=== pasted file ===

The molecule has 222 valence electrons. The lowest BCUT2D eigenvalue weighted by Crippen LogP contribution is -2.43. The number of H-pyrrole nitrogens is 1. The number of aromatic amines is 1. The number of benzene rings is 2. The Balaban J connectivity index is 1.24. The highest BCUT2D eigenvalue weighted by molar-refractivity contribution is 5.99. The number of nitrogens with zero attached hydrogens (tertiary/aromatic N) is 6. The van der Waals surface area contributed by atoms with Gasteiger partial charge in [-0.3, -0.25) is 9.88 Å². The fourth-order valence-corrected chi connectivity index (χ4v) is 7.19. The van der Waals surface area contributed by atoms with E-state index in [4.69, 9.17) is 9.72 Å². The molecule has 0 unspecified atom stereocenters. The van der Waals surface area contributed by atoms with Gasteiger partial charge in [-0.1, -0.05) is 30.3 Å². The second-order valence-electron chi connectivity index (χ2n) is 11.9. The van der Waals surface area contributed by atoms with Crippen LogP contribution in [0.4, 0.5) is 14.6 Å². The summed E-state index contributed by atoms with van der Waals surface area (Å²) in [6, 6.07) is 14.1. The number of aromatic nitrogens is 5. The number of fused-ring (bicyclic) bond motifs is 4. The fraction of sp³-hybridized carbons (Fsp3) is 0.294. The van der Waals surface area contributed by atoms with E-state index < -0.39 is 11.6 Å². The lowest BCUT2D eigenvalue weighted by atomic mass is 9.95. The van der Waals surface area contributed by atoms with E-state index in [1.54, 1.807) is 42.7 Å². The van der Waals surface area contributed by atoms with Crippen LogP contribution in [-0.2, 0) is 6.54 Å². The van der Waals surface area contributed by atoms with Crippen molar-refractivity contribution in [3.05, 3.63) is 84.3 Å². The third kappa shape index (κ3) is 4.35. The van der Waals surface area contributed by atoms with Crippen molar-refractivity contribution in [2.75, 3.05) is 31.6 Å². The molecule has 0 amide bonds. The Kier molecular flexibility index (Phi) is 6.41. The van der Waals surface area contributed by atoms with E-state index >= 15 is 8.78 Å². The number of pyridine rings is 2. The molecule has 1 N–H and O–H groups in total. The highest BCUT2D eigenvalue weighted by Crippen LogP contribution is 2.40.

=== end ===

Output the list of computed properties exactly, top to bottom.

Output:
The molecule has 222 valence electrons. The lowest BCUT2D eigenvalue weighted by Crippen LogP contribution is -2.43. The number of H-pyrrole nitrogens is 1. The number of aromatic amines is 1. The number of benzene rings is 2. The Balaban J connectivity index is 1.24. The highest BCUT2D eigenvalue weighted by molar-refractivity contribution is 5.99. The number of nitrogens with zero attached hydrogens (tertiary/aromatic N) is 6. The van der Waals surface area contributed by atoms with Gasteiger partial charge in [-0.3, -0.25) is 9.88 Å². The fourth-order valence-corrected chi connectivity index (χ4v) is 7.19. The van der Waals surface area contributed by atoms with E-state index in [4.69, 9.17) is 9.72 Å². The molecule has 0 unspecified atom stereocenters. The van der Waals surface area contributed by atoms with Gasteiger partial charge in [-0.1, -0.05) is 30.3 Å². The second-order valence-electron chi connectivity index (χ2n) is 11.9. The van der Waals surface area contributed by atoms with Crippen LogP contribution in [0.4, 0.5) is 14.6 Å². The summed E-state index contributed by atoms with van der Waals surface area (Å²) in [6, 6.07) is 14.1. The number of aromatic nitrogens is 5. The number of fused-ring (bicyclic) bond motifs is 4. The fraction of sp³-hybridized carbons (Fsp3) is 0.294. The van der Waals surface area contributed by atoms with E-state index < -0.39 is 11.6 Å². The lowest BCUT2D eigenvalue weighted by atomic mass is 9.95. The van der Waals surface area contributed by atoms with E-state index in [1.54, 1.807) is 42.7 Å². The van der Waals surface area contributed by atoms with Crippen LogP contribution in [-0.2, 0) is 6.54 Å². The van der Waals surface area contributed by atoms with Crippen molar-refractivity contribution in [3.05, 3.63) is 84.3 Å². The third kappa shape index (κ3) is 4.35. The van der Waals surface area contributed by atoms with Crippen molar-refractivity contribution in [2.75, 3.05) is 31.6 Å². The molecule has 0 amide bonds. The Kier molecular flexibility index (Phi) is 6.41. The van der Waals surface area contributed by atoms with E-state index >= 15 is 8.78 Å². The number of pyridine rings is 2. The molecule has 1 N–H and O–H groups in total. The highest BCUT2D eigenvalue weighted by Crippen LogP contribution is 2.40.